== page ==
Nature Communications, 7 November 2023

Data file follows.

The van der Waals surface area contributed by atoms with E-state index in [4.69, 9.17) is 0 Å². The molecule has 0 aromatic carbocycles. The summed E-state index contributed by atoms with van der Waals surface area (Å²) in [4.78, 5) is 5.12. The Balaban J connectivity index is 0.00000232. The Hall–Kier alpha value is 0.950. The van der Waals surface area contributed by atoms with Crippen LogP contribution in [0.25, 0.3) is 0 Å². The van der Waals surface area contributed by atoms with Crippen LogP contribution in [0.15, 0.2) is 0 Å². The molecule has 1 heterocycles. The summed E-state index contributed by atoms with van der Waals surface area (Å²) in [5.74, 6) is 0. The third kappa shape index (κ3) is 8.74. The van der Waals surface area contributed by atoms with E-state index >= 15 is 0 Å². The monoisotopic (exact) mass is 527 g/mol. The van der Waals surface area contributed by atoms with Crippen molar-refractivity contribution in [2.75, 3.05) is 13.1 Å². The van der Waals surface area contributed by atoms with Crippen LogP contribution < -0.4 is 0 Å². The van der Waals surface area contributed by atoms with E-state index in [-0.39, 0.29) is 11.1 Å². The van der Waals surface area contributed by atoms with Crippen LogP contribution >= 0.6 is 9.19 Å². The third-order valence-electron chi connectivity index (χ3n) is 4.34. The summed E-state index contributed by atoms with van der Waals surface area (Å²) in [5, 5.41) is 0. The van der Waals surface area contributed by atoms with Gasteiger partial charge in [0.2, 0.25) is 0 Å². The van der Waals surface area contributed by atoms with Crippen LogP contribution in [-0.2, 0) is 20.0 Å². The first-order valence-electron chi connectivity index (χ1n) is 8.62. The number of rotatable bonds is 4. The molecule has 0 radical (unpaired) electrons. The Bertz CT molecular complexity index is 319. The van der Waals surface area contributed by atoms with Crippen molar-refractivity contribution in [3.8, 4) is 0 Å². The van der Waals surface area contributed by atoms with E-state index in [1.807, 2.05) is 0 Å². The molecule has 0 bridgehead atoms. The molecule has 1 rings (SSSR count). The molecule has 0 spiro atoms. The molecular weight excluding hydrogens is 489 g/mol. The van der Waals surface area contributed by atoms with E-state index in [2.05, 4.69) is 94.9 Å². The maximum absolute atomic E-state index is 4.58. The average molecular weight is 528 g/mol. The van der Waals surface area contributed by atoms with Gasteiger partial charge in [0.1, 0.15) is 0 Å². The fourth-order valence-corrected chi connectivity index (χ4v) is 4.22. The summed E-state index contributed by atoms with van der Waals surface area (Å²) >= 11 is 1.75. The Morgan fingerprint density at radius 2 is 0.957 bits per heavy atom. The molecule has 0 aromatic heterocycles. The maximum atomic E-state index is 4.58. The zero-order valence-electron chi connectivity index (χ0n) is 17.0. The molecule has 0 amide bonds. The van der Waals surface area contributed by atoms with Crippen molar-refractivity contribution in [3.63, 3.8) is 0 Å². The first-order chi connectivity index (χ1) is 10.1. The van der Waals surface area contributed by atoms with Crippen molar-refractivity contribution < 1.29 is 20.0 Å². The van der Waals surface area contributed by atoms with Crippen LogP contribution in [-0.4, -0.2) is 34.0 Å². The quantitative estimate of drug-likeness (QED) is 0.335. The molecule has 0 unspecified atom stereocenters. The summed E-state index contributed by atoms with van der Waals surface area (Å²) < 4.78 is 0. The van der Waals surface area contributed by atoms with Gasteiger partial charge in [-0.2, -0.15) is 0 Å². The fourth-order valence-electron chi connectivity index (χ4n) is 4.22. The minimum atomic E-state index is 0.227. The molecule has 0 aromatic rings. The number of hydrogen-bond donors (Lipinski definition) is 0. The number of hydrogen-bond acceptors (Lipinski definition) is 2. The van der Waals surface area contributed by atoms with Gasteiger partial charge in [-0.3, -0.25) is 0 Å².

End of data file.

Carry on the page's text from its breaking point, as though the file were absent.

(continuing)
The glaciers of North Greenland hold enough ice to raise sea level by 2.1 meters, but have long been considered stable because of their protective ice shelves; which serve as a barrier between the main ice sheet and the ocean. However, a new study shows that this stability no longer holds. By analyzing thousands of satellite images, climate models, and field measurements, researchers found that ice shelves in North Greenland have lost more than 35% of their total volume since 1978, with three of them collapsing completely. The loss of these critical ice buffers is due primarily to a warming ocean, melting the ice shelves from beneath. As they become thinner, there is less resistance holding back the inland ice sheet. As a result, researchers observed an increase in ice discharge into the ocean, contributing further to sea level rise. As the ocean is only projected to warm further unless greenhouse gas emissions are radically reduced, the basal melting of ice shelves in North Greenland will only accelerate. Further ice shelf loss may destabilize sections of the ice sheet, leading to unstoppable future sea-level rise over several centuries.